While IPCC emissions scenarios and other policy literature assume the state will persist and continue to make "rational choices" about greenhouse gas emissions, novels like these describe how climate change threatens the basic operation of our economies, democracies, and political institutions. The horror of these scenarios acts to shift our political calculation in favor of immediate action. In practice, though, these novels often efface and elide the political dilemmas of the contemporary moment.
A very different set of novels addresses the need for international cooperation on greenhouse gas reduction. From the late 1980s through the Copenhagen climate conference of 2009, many hoped the UN Framework Convention on Climate Change would lead to a meaningful international agreement, comprising "universal participation, binding emissions targets, integrated emissions trading and compensation to poorer countries to get their cooperation." Interestingly, not a single novel I have found follows the path from multilateral negotiation to a binding emissions deal: The complications of the process may well exceed the limits of both fiction and productive diplomacy!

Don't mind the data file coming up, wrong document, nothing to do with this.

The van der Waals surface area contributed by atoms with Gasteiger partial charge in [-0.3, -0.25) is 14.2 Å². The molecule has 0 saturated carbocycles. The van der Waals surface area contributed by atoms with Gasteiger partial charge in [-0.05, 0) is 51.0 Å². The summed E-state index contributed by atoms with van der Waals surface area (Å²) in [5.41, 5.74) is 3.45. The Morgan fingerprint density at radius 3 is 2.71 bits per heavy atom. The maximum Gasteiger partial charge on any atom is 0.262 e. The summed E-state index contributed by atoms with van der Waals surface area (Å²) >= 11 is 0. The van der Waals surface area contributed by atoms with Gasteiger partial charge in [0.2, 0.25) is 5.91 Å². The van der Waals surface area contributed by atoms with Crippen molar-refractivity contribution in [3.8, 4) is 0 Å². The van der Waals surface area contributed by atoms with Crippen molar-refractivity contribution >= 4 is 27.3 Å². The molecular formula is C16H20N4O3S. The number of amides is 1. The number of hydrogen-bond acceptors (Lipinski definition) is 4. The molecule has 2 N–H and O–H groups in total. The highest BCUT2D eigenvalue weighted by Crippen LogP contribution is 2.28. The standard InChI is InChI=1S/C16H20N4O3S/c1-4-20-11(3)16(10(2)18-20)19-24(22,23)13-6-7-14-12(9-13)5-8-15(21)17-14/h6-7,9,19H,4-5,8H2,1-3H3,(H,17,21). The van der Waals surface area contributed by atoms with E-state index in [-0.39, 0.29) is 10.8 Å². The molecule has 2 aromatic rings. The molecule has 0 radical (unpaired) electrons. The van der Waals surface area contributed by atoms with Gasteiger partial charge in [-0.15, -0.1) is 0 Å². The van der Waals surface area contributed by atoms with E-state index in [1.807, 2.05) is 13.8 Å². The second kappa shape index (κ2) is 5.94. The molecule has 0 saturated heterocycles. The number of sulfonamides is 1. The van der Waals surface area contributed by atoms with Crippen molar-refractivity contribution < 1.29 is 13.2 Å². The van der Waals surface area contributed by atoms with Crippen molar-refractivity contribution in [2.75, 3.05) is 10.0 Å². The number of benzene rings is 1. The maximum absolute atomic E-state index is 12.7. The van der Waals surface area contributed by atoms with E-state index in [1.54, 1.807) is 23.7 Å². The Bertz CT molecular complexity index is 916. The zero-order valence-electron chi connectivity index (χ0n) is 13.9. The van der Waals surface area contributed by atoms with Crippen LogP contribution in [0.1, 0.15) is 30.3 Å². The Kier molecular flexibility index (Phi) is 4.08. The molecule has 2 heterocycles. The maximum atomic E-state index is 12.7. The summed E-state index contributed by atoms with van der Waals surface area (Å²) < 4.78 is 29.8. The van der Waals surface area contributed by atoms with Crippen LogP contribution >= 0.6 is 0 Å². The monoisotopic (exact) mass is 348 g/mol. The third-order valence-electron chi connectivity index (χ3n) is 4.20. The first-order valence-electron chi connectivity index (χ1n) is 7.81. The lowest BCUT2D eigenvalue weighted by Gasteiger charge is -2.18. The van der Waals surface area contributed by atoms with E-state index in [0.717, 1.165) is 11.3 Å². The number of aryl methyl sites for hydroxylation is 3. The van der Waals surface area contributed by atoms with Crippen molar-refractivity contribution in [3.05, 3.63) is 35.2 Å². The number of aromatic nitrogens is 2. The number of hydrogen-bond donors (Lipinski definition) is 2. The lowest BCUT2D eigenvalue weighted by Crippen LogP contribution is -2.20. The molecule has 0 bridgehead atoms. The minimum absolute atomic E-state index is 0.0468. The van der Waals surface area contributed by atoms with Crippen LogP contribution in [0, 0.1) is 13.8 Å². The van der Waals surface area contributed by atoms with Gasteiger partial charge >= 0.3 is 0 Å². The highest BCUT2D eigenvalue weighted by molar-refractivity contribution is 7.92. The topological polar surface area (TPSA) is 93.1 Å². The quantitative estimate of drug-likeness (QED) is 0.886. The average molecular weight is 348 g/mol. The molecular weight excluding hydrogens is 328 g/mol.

Since the failure of COP15, many have wondered whether bilateral deals might bring more progress, and bilateral negotiations seem to offer the right level of complexity for a suspenseful plot. Clive Cussler's Arctic Drift traces the escalating conflict between Canada, made a rich, pugnacious villain by its tar sands deposits, and an energy-poor, emasculated United States, pairing a sophisticated account of energy production with cartoon politics.
Paolo Bacigalupi's The Windup Girl is a bit more nuanced, describing a future Thai kingdom torn between global enterprise and environmental protectionism. While American agribusiness threatens to colonize the country with private security troops and weaponized crop diseases, the Thai environment ministry violently polices emissions and guards the seeds of its edible plant stocks in an underground vault. Ultimately, Bangkok sinks under the pressure of natural disaster, corporate exploitation, weakened sovereignty, and an impoverished economy, leaving an indelible impression of a developing country in the era of climate change.
Perhaps the most important bilateral relationship is between the United States and China. America's size, massive per capita emissions, and diplomatic reach, along with China's inexorable expansion as the world's biggest emitter, make their participation in any international accord essential, yet both have refused to accept binding targets.